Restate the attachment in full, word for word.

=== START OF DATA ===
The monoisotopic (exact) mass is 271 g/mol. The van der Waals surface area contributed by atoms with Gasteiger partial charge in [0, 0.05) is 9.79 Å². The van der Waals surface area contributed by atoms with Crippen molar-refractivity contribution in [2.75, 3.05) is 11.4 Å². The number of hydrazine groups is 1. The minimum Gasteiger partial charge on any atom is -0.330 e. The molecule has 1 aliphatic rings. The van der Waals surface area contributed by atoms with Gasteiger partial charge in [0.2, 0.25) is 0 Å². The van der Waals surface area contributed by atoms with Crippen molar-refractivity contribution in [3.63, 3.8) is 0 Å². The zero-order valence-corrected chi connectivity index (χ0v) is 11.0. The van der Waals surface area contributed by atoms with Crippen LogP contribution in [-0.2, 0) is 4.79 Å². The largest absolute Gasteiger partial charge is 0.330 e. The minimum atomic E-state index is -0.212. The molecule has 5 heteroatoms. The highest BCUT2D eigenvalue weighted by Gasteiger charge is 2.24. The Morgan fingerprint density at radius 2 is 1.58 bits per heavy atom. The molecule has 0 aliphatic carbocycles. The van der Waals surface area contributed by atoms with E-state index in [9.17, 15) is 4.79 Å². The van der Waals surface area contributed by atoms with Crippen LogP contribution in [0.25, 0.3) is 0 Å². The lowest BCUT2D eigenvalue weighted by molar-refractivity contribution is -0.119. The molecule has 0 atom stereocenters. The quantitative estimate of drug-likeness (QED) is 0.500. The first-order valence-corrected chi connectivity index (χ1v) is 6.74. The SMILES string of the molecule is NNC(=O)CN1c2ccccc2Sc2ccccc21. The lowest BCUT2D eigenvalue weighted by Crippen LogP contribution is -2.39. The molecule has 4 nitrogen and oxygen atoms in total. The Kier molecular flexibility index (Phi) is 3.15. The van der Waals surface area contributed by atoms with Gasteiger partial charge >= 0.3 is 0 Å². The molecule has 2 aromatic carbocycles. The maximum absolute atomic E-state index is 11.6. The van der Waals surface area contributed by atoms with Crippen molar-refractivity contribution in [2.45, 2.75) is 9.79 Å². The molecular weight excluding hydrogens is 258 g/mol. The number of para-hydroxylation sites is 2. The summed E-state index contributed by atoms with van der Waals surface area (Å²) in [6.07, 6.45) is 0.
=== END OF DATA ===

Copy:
The monoisotopic (exact) mass is 271 g/mol. The van der Waals surface area contributed by atoms with Gasteiger partial charge in [0, 0.05) is 9.79 Å². The van der Waals surface area contributed by atoms with Crippen molar-refractivity contribution in [2.75, 3.05) is 11.4 Å². The number of hydrazine groups is 1. The minimum Gasteiger partial charge on any atom is -0.330 e. The molecule has 1 aliphatic rings. The van der Waals surface area contributed by atoms with Gasteiger partial charge in [0.2, 0.25) is 0 Å². The van der Waals surface area contributed by atoms with Crippen molar-refractivity contribution in [3.63, 3.8) is 0 Å². The zero-order valence-corrected chi connectivity index (χ0v) is 11.0. The van der Waals surface area contributed by atoms with Crippen LogP contribution in [-0.2, 0) is 4.79 Å². The largest absolute Gasteiger partial charge is 0.330 e. The minimum atomic E-state index is -0.212. The molecule has 5 heteroatoms. The highest BCUT2D eigenvalue weighted by Gasteiger charge is 2.24. The Morgan fingerprint density at radius 2 is 1.58 bits per heavy atom. The molecule has 0 aliphatic carbocycles. The van der Waals surface area contributed by atoms with E-state index in [9.17, 15) is 4.79 Å². The van der Waals surface area contributed by atoms with Crippen LogP contribution in [0.25, 0.3) is 0 Å². The lowest BCUT2D eigenvalue weighted by molar-refractivity contribution is -0.119. The molecule has 0 atom stereocenters. The quantitative estimate of drug-likeness (QED) is 0.500. The first-order valence-corrected chi connectivity index (χ1v) is 6.74. The SMILES string of the molecule is NNC(=O)CN1c2ccccc2Sc2ccccc21. The lowest BCUT2D eigenvalue weighted by Crippen LogP contribution is -2.39. The molecule has 4 nitrogen and oxygen atoms in total. The Kier molecular flexibility index (Phi) is 3.15. The van der Waals surface area contributed by atoms with Gasteiger partial charge >= 0.3 is 0 Å². The molecule has 2 aromatic carbocycles. The maximum absolute atomic E-state index is 11.6. The van der Waals surface area contributed by atoms with Crippen molar-refractivity contribution in [2.45, 2.75) is 9.79 Å². The molecular weight excluding hydrogens is 258 g/mol. The number of para-hydroxylation sites is 2. The summed E-state index contributed by atoms with van der Waals surface area (Å²) in [6.07, 6.45) is 0.